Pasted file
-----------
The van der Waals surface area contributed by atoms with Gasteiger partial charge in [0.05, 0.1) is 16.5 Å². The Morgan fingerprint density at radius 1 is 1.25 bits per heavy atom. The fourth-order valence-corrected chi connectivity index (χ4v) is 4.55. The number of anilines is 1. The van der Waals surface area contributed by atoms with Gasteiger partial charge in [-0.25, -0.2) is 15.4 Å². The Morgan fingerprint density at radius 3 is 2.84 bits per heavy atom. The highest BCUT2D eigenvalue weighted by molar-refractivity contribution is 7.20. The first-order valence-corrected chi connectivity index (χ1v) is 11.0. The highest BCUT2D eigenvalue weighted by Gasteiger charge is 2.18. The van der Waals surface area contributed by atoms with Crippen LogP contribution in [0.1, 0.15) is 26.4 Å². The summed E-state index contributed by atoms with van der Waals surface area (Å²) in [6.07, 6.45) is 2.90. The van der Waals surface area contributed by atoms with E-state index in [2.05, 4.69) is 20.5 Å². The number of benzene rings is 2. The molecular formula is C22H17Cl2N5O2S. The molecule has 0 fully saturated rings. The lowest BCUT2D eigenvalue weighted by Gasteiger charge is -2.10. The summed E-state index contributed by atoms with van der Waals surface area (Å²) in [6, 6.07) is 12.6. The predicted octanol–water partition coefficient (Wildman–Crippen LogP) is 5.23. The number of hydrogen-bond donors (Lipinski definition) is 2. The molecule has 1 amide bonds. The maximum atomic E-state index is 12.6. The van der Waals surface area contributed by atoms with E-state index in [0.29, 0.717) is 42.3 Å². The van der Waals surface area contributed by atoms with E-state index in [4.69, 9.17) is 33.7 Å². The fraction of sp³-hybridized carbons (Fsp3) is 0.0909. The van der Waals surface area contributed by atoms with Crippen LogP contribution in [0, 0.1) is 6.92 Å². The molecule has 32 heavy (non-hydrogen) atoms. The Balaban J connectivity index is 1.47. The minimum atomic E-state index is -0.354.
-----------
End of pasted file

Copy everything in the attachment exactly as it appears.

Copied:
The van der Waals surface area contributed by atoms with Gasteiger partial charge in [0.05, 0.1) is 16.5 Å². The Morgan fingerprint density at radius 1 is 1.25 bits per heavy atom. The fourth-order valence-corrected chi connectivity index (χ4v) is 4.55. The number of anilines is 1. The van der Waals surface area contributed by atoms with Gasteiger partial charge in [-0.25, -0.2) is 15.4 Å². The Morgan fingerprint density at radius 3 is 2.84 bits per heavy atom. The highest BCUT2D eigenvalue weighted by molar-refractivity contribution is 7.20. The first-order valence-corrected chi connectivity index (χ1v) is 11.0. The highest BCUT2D eigenvalue weighted by Gasteiger charge is 2.18. The van der Waals surface area contributed by atoms with Crippen LogP contribution in [0.1, 0.15) is 26.4 Å². The summed E-state index contributed by atoms with van der Waals surface area (Å²) in [6.07, 6.45) is 2.90. The van der Waals surface area contributed by atoms with E-state index in [2.05, 4.69) is 20.5 Å². The number of benzene rings is 2. The molecular formula is C22H17Cl2N5O2S. The molecule has 0 fully saturated rings. The lowest BCUT2D eigenvalue weighted by Gasteiger charge is -2.10. The summed E-state index contributed by atoms with van der Waals surface area (Å²) in [6, 6.07) is 12.6. The predicted octanol–water partition coefficient (Wildman–Crippen LogP) is 5.23. The number of hydrogen-bond donors (Lipinski definition) is 2. The molecule has 1 amide bonds. The maximum atomic E-state index is 12.6. The van der Waals surface area contributed by atoms with E-state index in [0.29, 0.717) is 42.3 Å². The van der Waals surface area contributed by atoms with E-state index in [4.69, 9.17) is 33.7 Å². The fraction of sp³-hybridized carbons (Fsp3) is 0.0909. The van der Waals surface area contributed by atoms with Crippen LogP contribution in [0, 0.1) is 6.92 Å². The molecule has 32 heavy (non-hydrogen) atoms. The Balaban J connectivity index is 1.47. The minimum atomic E-state index is -0.354.